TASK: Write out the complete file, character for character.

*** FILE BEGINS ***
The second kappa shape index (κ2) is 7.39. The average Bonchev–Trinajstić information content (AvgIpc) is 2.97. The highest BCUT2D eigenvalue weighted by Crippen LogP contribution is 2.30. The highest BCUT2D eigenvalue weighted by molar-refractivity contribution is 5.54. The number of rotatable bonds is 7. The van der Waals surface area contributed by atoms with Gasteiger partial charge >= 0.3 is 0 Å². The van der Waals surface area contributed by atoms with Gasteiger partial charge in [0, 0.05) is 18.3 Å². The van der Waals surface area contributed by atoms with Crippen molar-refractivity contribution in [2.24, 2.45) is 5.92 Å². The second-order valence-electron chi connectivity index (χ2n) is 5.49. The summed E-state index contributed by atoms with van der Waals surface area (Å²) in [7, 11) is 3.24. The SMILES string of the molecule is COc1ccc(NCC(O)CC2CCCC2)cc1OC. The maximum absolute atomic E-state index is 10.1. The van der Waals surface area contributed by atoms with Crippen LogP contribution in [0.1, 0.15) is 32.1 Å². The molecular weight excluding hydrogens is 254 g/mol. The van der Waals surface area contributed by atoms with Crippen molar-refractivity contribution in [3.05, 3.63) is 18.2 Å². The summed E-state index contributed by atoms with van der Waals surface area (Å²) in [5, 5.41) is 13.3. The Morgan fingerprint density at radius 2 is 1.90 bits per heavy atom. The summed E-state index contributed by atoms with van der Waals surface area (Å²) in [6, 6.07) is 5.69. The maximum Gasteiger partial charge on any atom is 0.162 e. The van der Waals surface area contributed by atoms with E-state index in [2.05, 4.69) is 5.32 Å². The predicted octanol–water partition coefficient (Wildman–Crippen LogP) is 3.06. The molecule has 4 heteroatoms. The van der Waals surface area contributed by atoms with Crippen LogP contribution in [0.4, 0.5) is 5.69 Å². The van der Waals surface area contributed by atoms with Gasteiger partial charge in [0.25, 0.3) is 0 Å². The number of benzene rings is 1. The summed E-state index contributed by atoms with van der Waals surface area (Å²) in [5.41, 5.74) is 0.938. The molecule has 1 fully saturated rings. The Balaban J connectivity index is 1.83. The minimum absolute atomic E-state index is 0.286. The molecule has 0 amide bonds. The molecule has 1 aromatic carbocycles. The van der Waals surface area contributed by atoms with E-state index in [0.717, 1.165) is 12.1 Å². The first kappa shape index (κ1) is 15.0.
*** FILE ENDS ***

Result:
The second kappa shape index (κ2) is 7.39. The average Bonchev–Trinajstić information content (AvgIpc) is 2.97. The highest BCUT2D eigenvalue weighted by Crippen LogP contribution is 2.30. The highest BCUT2D eigenvalue weighted by molar-refractivity contribution is 5.54. The number of rotatable bonds is 7. The van der Waals surface area contributed by atoms with Gasteiger partial charge >= 0.3 is 0 Å². The van der Waals surface area contributed by atoms with Gasteiger partial charge in [0, 0.05) is 18.3 Å². The van der Waals surface area contributed by atoms with Crippen molar-refractivity contribution in [2.24, 2.45) is 5.92 Å². The second-order valence-electron chi connectivity index (χ2n) is 5.49. The summed E-state index contributed by atoms with van der Waals surface area (Å²) in [7, 11) is 3.24. The SMILES string of the molecule is COc1ccc(NCC(O)CC2CCCC2)cc1OC. The maximum absolute atomic E-state index is 10.1. The van der Waals surface area contributed by atoms with Crippen LogP contribution in [0.1, 0.15) is 32.1 Å². The molecular weight excluding hydrogens is 254 g/mol. The van der Waals surface area contributed by atoms with Crippen molar-refractivity contribution in [3.05, 3.63) is 18.2 Å². The summed E-state index contributed by atoms with van der Waals surface area (Å²) in [5, 5.41) is 13.3. The Morgan fingerprint density at radius 2 is 1.90 bits per heavy atom. The summed E-state index contributed by atoms with van der Waals surface area (Å²) in [6, 6.07) is 5.69. The maximum Gasteiger partial charge on any atom is 0.162 e. The van der Waals surface area contributed by atoms with E-state index in [2.05, 4.69) is 5.32 Å². The predicted octanol–water partition coefficient (Wildman–Crippen LogP) is 3.06. The molecule has 4 heteroatoms. The van der Waals surface area contributed by atoms with Crippen LogP contribution in [0.4, 0.5) is 5.69 Å². The van der Waals surface area contributed by atoms with Gasteiger partial charge in [0.25, 0.3) is 0 Å². The number of benzene rings is 1. The summed E-state index contributed by atoms with van der Waals surface area (Å²) in [5.41, 5.74) is 0.938. The molecule has 1 fully saturated rings. The Balaban J connectivity index is 1.83. The minimum absolute atomic E-state index is 0.286. The molecule has 0 amide bonds. The molecule has 1 aromatic carbocycles. The van der Waals surface area contributed by atoms with E-state index in [0.717, 1.165) is 12.1 Å². The first kappa shape index (κ1) is 15.0.